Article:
The title of the Galleria Nazionale’s permanent collection exhibition, Time Is Out of Joint, a quote from Shakespeare’s Hamlet, alludes to the unpredictability generated when time slips out of its linear register. It is a prescient prelude for visitors approaching Franco Vimercati’s exhibition, The World in a Grain of Sand (on view through September 10). The exhibition showcases the artist’s expanded notion of time and encourages visitors to examine Vimercati’s photographs in no chronological order, as the artist (who died in 2001) would have wanted.
Born in Milan in 1940, Vimercati trained as a traditional painter at the Brera Academy of Fine Arts and only began making photographs in the late 1960s. He developed an intimate, expressive language, capturing domestic objects in conceptual, austere photographs often compared to the work of On Kawara, Roman Opalka, and Peter Dreher.
A glass, a vase, an alarm clock, a pitcher, and other common household items are solitary presences in his black-and-white series. Isolating them in front of monochrome backgrounds with few or no spatial references, Vimercati temporarily released each object from its presumed quotidian duty. His aim was not to elevate the status of these objects but rather to use them to investigate the language of photography and its unparalleled capacity to document and describe. Photographing the objects over the course of months or sometimes years under different lighting and with varying degrees of focus, he created a compendium of items that are at once alike and entirely distinctive.
The exhibition features approximately 100 gelatin-silver prints produced by the artist from 1973 to 2000, displayed alongside art catalogues, ephemera (including original notes by the artist), a video interview, and a selection of the objects portrayed in his pictures.
Among the most important series on view, A Minute of Photography, 1974, is one of the first conceptual works in which Vimercati investigated time. Though the series appears at first glance as 13 identical shots of an old tabletop alarm clock on a neutral background, a closer look reveals that each photograph captures the slight, progressive shift of the clock hands. In this work, the subtle passing of time – and its inherent dynamism – coexists with the stillness of each instant.
In the series Mineral Water Bottles, 1975, he aimed to let the photographic language define the content, reducing his own presence through a precise repetition of shots. The 36 exposures available on the film negative determined the number of photographs in the series, each reproducing a deceptively “identical” bottle. But the spatial references are minimized, and the subtle differences are there to be discovered by a keen eye.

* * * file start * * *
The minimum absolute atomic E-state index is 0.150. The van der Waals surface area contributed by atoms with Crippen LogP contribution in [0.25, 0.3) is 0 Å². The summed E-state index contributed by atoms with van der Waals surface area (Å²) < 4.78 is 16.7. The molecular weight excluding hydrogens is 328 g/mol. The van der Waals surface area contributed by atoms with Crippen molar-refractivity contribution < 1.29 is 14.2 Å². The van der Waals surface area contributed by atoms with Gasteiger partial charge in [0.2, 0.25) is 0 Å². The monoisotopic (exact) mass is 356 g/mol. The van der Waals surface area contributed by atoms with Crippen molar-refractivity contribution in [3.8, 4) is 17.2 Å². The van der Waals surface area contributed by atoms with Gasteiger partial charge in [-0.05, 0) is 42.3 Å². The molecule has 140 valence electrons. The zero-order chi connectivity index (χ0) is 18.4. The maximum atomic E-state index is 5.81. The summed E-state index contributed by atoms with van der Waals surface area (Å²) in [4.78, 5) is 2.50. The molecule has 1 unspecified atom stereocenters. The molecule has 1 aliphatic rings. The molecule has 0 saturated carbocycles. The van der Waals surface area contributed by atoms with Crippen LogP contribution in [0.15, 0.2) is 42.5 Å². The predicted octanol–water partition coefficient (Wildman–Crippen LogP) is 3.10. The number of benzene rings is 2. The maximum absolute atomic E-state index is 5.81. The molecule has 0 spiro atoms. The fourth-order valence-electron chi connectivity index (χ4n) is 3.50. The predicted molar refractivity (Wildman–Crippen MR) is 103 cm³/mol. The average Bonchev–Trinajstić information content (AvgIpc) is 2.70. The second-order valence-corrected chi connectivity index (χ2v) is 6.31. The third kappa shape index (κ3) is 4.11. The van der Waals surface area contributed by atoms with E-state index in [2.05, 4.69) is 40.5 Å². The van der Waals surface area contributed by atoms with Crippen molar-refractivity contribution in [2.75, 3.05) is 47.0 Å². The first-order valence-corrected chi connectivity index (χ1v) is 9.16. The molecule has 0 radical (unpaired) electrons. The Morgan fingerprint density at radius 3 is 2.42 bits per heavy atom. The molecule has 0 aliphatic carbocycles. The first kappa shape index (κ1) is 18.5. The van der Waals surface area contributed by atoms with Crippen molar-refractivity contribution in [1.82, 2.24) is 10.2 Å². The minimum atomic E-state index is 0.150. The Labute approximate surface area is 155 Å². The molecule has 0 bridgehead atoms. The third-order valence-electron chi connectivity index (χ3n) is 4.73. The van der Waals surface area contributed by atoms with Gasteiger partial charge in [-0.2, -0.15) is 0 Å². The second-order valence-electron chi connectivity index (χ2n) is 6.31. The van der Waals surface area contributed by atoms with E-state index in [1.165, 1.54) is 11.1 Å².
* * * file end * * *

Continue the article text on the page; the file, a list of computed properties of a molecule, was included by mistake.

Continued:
The nuances that make each of Vimercati’s shots unique testify to the complexities that details can reveal, a concept the artist probes in his iconic series The Soup Tureen Cycle, 1983–92. Sixty out of the roughly 100 photographs in the series are displayed in this exhibition. Each reproduces the same ceramic soup tureen in a range of conditions. Manipulating focus, light, contrast, and depth, and creating or hiding space around the object, the artist produced images that vary from composed, bright, and contrasted to dark, blurred, and tilted. The confluence of these variations demonstrates Vimercati’s ability to create an array of ultimately static yet pulsing images.
The World in a Grain of Sand offers the rare kind of still space that invites viewers to practice close, contemplative looking as they encounter these photographs. The title is a quote from William Blake’s poem Auguries of Innocence, 1863 (“To see a world in a grain of sand/ and a heaven in a wild flower/ hold infinity in the palm of your hand / and eternity in an hour”), suggesting that the simple and common carry deep meanings for those who go beyond what is apparent. This exhibition lets us hope that more will be said about one of the most interesting yet understudied conceptual artists of our time.